Wednesday, December 16, 2015

Regressing ... a Tempting Thought Some Days!

Have you ever thought to yourself, "I sometimes wish I wasn’t an adult!”  Isn’t it true at least sometimes?

When we think of children, we often say (wistfully) that children view the world with eyes of wonder.  Many times I have wished I could suddenly morph into a 4-year old that covers their eyes to become “unseen”.  If only hiding or withdrawing temporarily were that simple!   Don't you often wish you could believe as they do:  If I can't see you, then you can't see me?
As a caregiver, how do you insert Wonder into your life and view things as you did before you became older, more challenged, tired, and ... a grownup?
Gratitude is a good start.  Make it a priority to take a fresh look at your life, starting today.  Why would you wait?  As you walk through the day, consider a change in perspective.  Can you make light of any of the tasks you do? Will you allow yourself time to laugh when the dog tilts his head with what seems to be a look of total empathy?  Certain days, the dog may absolutely be your best  and only friend!  Go ahead and talk to yourself, having a unique dialogue that makes you ruefully laugh at how crazy the day really and truly is!

Days can be bleak and lonely, no question, but can you try to view other days with the eyes of a child who finds the sunshine throwing shadows through the window blinds special?  Listening to the crunch of the autumn leaves on the edge of the driveway? Savoring the taste of a s'more?  It's often the little things that make life brighter and lighter, but as adults, we may have to look harder for them.  

Purposefully.  Intentionally.  Mindfully.

It’s worth the time and if practiced daily, can become your default life-stance. The word "Wonderful" means literally, "full of wonder".  Looking for the moments of Wonder in your day can be a personal therapy and compassion toward yourself.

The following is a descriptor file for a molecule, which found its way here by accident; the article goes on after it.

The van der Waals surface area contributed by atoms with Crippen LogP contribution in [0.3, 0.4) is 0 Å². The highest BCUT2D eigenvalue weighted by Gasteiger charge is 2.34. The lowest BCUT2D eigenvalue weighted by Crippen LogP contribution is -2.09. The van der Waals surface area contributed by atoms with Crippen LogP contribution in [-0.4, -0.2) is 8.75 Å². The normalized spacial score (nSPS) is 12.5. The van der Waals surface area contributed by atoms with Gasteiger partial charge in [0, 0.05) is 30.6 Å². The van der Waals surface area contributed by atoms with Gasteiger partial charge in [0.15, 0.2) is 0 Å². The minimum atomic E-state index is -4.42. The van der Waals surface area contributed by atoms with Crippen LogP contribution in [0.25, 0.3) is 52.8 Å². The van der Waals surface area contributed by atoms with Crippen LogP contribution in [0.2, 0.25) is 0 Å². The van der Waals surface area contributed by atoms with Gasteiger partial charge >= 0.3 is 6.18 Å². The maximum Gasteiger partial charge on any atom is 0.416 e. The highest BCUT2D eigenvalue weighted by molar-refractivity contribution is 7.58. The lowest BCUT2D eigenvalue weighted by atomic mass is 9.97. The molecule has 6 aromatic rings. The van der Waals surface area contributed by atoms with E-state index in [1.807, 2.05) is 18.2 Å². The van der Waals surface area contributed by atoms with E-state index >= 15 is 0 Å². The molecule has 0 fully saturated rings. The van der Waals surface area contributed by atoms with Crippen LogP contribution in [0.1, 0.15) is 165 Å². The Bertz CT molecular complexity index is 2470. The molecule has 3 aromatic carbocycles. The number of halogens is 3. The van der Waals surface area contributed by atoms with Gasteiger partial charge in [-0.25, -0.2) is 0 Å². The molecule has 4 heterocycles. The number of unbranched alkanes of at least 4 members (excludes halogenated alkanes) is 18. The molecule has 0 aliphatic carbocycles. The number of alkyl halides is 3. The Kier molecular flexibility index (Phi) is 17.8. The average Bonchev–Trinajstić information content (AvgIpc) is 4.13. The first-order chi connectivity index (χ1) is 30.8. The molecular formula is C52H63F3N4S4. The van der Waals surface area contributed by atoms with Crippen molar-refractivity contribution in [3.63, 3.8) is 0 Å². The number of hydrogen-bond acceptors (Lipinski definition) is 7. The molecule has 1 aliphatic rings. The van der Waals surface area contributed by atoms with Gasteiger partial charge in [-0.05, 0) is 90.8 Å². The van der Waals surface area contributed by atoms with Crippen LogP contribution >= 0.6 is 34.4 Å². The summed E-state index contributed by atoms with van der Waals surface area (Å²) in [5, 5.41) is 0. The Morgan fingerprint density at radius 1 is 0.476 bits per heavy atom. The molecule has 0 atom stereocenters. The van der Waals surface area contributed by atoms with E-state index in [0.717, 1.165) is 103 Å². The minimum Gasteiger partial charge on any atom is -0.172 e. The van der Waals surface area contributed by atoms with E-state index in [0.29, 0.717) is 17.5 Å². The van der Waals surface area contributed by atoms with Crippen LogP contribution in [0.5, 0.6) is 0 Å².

Caregivers are notoriously hard on themselves, but you can gently work more often to alter your mind shift, tracking the Wonder moments in your day.  See if it doesn’t slowly but surely change the way you treat yourself.  Bonus:  It can also change those around you, as Wonder brings back the naiveté we all once had in abundance.  Try going for the enlightened, lightened regression – and may it bring you joyful, wonder-filled moments!

Linda Kreter & the
VeteranCaregiver Team

Wednesday, December 9, 2015

What IS PTSD Really?

Many military family members (rarely the caregiver except in the beginning…) ask this question:  What is PTSD really?   

Post-Traumatic Stress Disorder, or PTSD, is the mind and the body's response to a traumatic event.  PTSD can is more commonly seen in combat veterans and first responders who experience and witness trauma doing their jobs.  PTSD is one of the Invisible Injuries.   Though PTSD is largely invisible, meaning that to a stranger, it wouldn't be apparent, the condition is often misunderstood by friends and family.

Symptoms vary and can be either subtle, or abrupt, leading family and friends to be confused.  It can also leave the veteran wondering if life will ever be the same again, and the family members unclear on what to expect each day.  One of the earliest signs to a caregiver may be that the service member or veteran is acting “differently”. 

The relationship can feel upside down, and there may be avoidance and isolation.  The vet may re-live the trauma through night terrors or flashback memories during the day.  This can be exhausting, and possibly alarming to the spouse who becomes the imagined enemy or situation in the dark.  Training kept them alive, but upon returning home, it’s hard to “turn off” the extreme vigilance, the hormonal cascade (testosterone and adrenaline) when PTSD is triggered by a scent, a sight, or even an anniversary.  It is not uncommon to see self-medicating to try to keep PTSD at bay.

With treatment, it is possible to anticipate possible triggers (prompts) such as a car backfire, or Fourth of July fireworks.   There may be a startle response, and hypervigilance which shocks children with its suddenness, and feels like rejection to spouses. There may be emotional numbness or increased aggression that feels as though it should go away now that he or she is safely home.     
The body needs time to recondition itself to the new safe environment and many effective treatments exist.  Since PTSD is both a psychological and neuro-hormonal response to perceived danger, newer treatments address both aspects and treatment, including complementary therapies for anxiety reduction, mindfulness, and communication help families to manage PTSD.   Know that treatment is necessary and the right “fit” can be found with persistence and the knowledge that life can become higher quality over time.

Linda Kreter & the
VeteranCaregiver Team